While accepting his public servant award, Boutris described the retaliation he encountered.

“When I came forward, the next step was to put me under investigation, take my inspector duties away, and tell me I had to stay in my cube and stare at the four walls for six months,” Boutris says.

FAA officials refuse to comment specifically about the allegations of retaliation against any particular whistle-blower. But the agency has acknowledged it has a problem and says that in the past few weeks it has put in place new procedures designed to facilitate reports of unsafe conditions.

FAA spokesperson Diane Spitaliere says the agency has replaced some of the FAA managers at Dallas-Fort Worth International Airport with “experienced managers from other facilities.”

Anne Whiteman, a controller who was the first to go public about the problems inside the tower at DFW a decade ago, says it’s no fun being an FAA whistle-blower.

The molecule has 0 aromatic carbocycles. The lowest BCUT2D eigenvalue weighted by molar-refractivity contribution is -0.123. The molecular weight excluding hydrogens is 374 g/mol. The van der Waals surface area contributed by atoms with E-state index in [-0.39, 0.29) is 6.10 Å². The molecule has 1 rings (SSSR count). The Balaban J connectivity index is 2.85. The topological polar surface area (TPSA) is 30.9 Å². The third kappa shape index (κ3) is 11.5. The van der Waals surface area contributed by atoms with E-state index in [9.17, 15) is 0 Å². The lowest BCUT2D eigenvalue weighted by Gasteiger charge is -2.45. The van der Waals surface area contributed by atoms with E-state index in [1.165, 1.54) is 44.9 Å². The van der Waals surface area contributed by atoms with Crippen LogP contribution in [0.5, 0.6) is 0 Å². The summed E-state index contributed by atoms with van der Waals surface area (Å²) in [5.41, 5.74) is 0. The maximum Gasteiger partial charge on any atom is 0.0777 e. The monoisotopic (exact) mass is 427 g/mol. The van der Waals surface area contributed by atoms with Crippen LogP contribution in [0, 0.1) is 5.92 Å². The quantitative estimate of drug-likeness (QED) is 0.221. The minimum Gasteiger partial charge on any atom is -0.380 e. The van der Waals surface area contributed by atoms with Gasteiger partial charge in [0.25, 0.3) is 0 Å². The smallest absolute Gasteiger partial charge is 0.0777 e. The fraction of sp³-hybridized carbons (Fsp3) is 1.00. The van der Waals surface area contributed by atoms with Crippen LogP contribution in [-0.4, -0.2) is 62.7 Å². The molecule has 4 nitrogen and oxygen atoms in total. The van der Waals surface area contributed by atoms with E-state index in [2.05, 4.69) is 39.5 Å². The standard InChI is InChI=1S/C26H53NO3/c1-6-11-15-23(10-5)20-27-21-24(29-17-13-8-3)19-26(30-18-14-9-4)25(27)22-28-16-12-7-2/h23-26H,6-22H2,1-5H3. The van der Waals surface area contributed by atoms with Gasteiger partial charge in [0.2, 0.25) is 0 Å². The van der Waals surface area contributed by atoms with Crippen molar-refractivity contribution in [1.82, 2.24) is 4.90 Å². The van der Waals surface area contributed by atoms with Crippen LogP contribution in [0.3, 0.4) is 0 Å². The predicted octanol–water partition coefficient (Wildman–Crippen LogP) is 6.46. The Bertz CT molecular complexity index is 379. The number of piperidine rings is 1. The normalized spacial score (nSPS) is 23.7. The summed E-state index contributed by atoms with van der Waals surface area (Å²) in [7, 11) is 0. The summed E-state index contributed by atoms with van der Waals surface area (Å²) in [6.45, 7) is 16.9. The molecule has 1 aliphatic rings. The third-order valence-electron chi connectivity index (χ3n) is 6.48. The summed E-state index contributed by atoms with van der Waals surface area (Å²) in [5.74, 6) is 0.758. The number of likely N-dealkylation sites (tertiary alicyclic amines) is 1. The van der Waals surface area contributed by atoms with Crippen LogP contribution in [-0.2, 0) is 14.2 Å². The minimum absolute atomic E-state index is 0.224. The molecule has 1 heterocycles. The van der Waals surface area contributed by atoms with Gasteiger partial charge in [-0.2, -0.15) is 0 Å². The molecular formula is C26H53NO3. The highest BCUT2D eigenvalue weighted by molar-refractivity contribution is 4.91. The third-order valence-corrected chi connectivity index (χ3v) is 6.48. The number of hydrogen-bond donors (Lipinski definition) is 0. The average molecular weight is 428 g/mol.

“They did things blatant, they tried to run me off the road,” Whiteman says. “A guy used to knock me down at work all the time. He’d walk by — if nobody was looking, he’d knock me down.”

Whiteman blew the whistle on managers at DFW who were covering up incidents involving aircraft flying too close to one another. They retaliated by declaring her medically unfit for duty. While the top brass of the FAA in Washington now admits it’s had an ongoing problem at DFW, Whiteman says that for her it doesn’t matter, the retaliation in Dallas never stops. After 10 years, she’s worn down.